In writing this latest edition, it is our hope and goal that readers will emerge with an appreciation of the achievements of modern neuroscience and the challenges facing future generations of neuroscientists. By emphasizing how neuroscientists in the past have devised experimental approaches to resolve fundamental questions and controversies in the field, we hope that this textbook will also encourage readers to think critically and not shy away from questioning received wisdom, for every hard-won truth likely will lead to new and perhaps more profound questions in brain science. Thus, it is our hope that this sixth edition of Principles of Neural Science will provide the foundation and motivation for the next generation of neuroscientists to formulate and investigate these questions
We were most fortunate to have had the creative editorial assistance of Howard P. Beckman, who passed away earlier this year after having finished his work on this edition. Following graduation from San Francisco State University with a BA in 1968, Howard began his distinguished career as a scientific editor. In 1997, he received a law degree from John F. Kennedy University and began a parallel career in environmental law. Howard has been an integral part of Principles of Neural Science since the third edition. Although he was not trained as a scientist, his logical thinking and rigorous intellect helped ensure that the book had a unified style of exposition. Howard’s demand for clarity of writing has had an immeasurable impact on each edition of this book, and he will be greatly missed by all who worked with him over the years.
We owe an enormous debt of gratitude to Pauline Henick, who skillfully managed the editorial project with great care, keen intelligence, and the utmost diligence. Pauline somehow managed with good humor and understanding to keep all of the editors and authors of the book on track with their chapters through some very difficult circumstances. The timely publishing of the book would not have been possible without her stellar contributions.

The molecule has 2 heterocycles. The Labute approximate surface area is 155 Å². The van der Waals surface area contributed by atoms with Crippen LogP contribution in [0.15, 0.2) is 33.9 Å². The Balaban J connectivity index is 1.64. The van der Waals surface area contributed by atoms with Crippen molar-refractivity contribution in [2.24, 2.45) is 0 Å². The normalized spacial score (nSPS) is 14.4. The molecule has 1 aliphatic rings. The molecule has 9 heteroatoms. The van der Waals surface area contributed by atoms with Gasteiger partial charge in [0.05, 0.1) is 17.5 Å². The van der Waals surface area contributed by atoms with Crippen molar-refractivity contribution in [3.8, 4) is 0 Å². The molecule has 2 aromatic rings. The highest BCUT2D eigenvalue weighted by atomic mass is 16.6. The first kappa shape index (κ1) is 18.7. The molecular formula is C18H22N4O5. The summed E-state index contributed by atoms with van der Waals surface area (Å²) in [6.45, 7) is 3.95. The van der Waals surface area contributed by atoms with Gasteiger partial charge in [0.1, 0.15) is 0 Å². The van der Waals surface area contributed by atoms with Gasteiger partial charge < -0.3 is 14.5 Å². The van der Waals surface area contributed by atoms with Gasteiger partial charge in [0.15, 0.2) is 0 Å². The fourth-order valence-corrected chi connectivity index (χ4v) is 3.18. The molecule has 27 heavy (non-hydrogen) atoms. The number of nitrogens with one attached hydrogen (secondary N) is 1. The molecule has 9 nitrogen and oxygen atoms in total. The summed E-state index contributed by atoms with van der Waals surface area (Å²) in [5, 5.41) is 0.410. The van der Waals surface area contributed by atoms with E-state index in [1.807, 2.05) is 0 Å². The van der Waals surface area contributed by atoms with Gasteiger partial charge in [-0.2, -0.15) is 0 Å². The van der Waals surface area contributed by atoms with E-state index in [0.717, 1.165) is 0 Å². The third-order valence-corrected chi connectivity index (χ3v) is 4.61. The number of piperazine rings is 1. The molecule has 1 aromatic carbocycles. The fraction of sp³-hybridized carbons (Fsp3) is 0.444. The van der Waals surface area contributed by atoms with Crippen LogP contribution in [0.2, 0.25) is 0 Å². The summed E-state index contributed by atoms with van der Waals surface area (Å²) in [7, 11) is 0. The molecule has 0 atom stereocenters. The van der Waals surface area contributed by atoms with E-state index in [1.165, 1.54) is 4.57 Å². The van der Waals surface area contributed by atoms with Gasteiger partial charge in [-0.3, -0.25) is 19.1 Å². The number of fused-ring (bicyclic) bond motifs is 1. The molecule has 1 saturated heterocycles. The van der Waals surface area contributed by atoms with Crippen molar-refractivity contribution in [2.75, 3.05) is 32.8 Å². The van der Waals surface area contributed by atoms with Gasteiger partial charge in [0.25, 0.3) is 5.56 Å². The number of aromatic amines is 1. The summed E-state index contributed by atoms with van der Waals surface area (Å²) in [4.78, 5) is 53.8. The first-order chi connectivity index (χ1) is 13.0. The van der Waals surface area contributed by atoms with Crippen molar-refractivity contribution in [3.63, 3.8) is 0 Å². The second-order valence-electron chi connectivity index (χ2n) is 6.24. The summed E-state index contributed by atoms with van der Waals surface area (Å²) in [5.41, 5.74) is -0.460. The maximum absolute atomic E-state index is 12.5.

We also wish to thank Jan Troutt of Troutt Visual Services for her superb technical and artistic contributions to the illustrations. We appreciate the artistic expertise and keen eye of Mariah Widman, who helped with the preparation of the figures. We are indebted to our colleagues at McGraw Hill—Michael Weitz, Kim Davis, Jeffrey Herzich, and Becky Hainz-Baxter—for their invaluable help in the production of this edition. Anupriya Tyagi, Cenveo Publisher Services, did an outstanding job of overseeing the composition of the book, for which we are most grateful.
Many other colleagues have helped the editors by critically reading selected chapters of the book and have helped the authors with assistance in the research and writing of the chapters. We wish to acknowledge the contributions of Katherine W. Eyring to Chapter 15; Jeffrey L. Noebels, MD, PhD, to Chapter 58; and Gabriel Vazquez Velez, PhD, Maxime William C. Rousseaux, PhD, and Vicky Brandt to Chapter 63.
We also wish to acknowledge the important role of authors of chapters in previous editions of Principles of Neural Science, whose past contributions continue to be reflected in a number of chapters in the present edition. These legacy authors include Cori Bargmann, Uta Frith, James Gordon, A.J. Hudspeth, Conrad Gilliam, James E. Goldman, Thomas M. Jessell (deceased), Jane M. Macpherson, James H. Schwartz (deceased), Thomas Thach (deceased), and Stephen Warren. We are especially indebted to the editors of the different sections (parts) of the book—Thomas D. Albright, Randy M. Bruno, Thomas M. Jessell (deceased), C. Daniel Salzman, Joshua R. Sanes, Michael N. Shadlen, Daniel M. Wolpert, and Huda Y. Zoghbi—who played a critical role in planning the overall organization of their sections and working with the authors to shape their chapters. Most importantly, we owe the greatest debt to the contributing authors of this edition. We finally thank our spouses and families for their support and forbearance during the editorial process